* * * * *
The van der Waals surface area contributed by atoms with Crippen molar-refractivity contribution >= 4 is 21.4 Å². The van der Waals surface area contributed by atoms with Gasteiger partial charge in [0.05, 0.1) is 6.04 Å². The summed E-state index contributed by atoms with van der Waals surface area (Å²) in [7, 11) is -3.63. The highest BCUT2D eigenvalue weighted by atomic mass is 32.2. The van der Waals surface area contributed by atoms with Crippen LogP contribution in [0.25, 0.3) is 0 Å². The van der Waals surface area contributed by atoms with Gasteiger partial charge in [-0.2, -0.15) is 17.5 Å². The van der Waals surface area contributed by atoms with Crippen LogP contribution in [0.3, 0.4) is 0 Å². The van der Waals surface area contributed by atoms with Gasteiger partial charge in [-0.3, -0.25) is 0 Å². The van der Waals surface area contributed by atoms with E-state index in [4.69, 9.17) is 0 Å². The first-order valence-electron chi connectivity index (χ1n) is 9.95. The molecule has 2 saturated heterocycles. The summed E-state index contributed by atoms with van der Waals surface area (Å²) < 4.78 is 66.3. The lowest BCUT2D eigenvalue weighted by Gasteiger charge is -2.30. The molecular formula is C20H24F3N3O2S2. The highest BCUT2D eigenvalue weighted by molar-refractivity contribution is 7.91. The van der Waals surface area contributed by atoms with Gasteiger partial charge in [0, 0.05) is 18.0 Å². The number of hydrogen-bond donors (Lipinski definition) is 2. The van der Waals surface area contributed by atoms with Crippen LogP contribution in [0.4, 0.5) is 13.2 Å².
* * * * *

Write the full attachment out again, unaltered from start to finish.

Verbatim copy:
The van der Waals surface area contributed by atoms with Crippen molar-refractivity contribution >= 4 is 21.4 Å². The van der Waals surface area contributed by atoms with Gasteiger partial charge in [0.05, 0.1) is 6.04 Å². The summed E-state index contributed by atoms with van der Waals surface area (Å²) in [7, 11) is -3.63. The highest BCUT2D eigenvalue weighted by atomic mass is 32.2. The van der Waals surface area contributed by atoms with Crippen LogP contribution in [0.25, 0.3) is 0 Å². The van der Waals surface area contributed by atoms with Gasteiger partial charge in [-0.2, -0.15) is 17.5 Å². The van der Waals surface area contributed by atoms with Crippen LogP contribution in [0.3, 0.4) is 0 Å². The van der Waals surface area contributed by atoms with Gasteiger partial charge in [-0.3, -0.25) is 0 Å². The van der Waals surface area contributed by atoms with E-state index in [4.69, 9.17) is 0 Å². The first-order valence-electron chi connectivity index (χ1n) is 9.95. The molecule has 2 saturated heterocycles. The summed E-state index contributed by atoms with van der Waals surface area (Å²) < 4.78 is 66.3. The lowest BCUT2D eigenvalue weighted by Gasteiger charge is -2.30. The molecular formula is C20H24F3N3O2S2. The highest BCUT2D eigenvalue weighted by molar-refractivity contribution is 7.91. The van der Waals surface area contributed by atoms with Gasteiger partial charge in [0, 0.05) is 18.0 Å². The number of hydrogen-bond donors (Lipinski definition) is 2. The van der Waals surface area contributed by atoms with Crippen LogP contribution in [0.4, 0.5) is 13.2 Å².